Taoiseach Leo Varadkar has been accused of turning Fine Gael into “a cult” by a former cabinet colleague.
Ex-justice minister Alan Shatter has drawn comparisons between his old party and Sinn Féin.
He launched a stinging critique of what he says is a “dangerous and ill-thought-out” proposal to require all election candidates to disclose any previous convictions or court cases they are involved in.
Writing in today’s Irish Independent, Mr Shatter outlines a number of problems with the proposal, which is part of Mr Varadkar’s response to the Maria Bailey controversy.
He said he needed to take a legal case himself to uphold his reputation and others should be able to do so.
Speaking at the weekend, the Taoiseach said future candidates for Fine Gael would have to disclose previous convictions or court cases they were involved in.
Mr Varadkar said they could no longer be treated as private matters, as they did have an impact on the party.
But Mr Shatter says it is unclear what would happen on Fine Gael being “made aware” of candidates being involved in court cases.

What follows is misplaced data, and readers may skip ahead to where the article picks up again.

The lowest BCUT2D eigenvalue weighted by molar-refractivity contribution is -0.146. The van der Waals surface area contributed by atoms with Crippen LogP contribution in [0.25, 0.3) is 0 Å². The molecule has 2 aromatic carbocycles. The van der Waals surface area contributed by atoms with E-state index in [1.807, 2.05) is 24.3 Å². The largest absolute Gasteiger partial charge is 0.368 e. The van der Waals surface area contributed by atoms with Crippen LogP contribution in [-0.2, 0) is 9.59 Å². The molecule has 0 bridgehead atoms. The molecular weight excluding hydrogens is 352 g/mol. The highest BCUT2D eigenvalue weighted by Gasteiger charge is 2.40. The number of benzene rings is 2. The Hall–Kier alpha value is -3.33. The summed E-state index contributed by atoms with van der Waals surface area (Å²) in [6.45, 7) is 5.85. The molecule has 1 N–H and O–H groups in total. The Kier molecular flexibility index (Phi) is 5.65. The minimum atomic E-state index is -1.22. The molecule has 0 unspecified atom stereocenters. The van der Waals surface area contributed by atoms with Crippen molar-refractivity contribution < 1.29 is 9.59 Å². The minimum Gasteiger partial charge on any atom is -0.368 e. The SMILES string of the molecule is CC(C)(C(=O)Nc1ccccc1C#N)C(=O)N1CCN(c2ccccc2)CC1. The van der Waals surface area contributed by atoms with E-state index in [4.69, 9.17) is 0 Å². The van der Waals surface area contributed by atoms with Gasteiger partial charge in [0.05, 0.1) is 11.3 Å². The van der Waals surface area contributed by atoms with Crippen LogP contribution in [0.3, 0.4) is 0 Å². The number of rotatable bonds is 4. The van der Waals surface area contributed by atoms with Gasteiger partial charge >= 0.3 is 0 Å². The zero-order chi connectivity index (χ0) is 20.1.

He asks whether it would “be assessed by a secret kangaroo court” operated by party officials at Fine Gael headquarters. “If so, Sinn Féin might provide some handy advice,” he writes.
Mr Shatter also believes that Ms Bailey was used as a “scapegoat” for the party’s below-expectations performance in the local elections.
He pointed to other electorally sensitive issues such as the National Children’s Hospital overspend, the CervicalCheck debacle and the cost of living.
Last month FG TD Ms Bailey withdrew a claim against a Dublin hotel over a fall from a swing after the court case was revealed by this newspaper. The matter is now the subject of an inquiry by senior counsel David Kennedy.
Mr Shatter writes that nobody should be required “to sacrifice their personal and constitutional rights to initiate court proceedings to right a wrong, to resolve family conflict or to address a contentious business or other issue”.
He says the Taoiseach’s “dangerous and ill-thought-out proposal has more in common with the conduct of a cult than a political party” and an “extraordinary overreaction” born of “an obsession with public relations, spin and image”.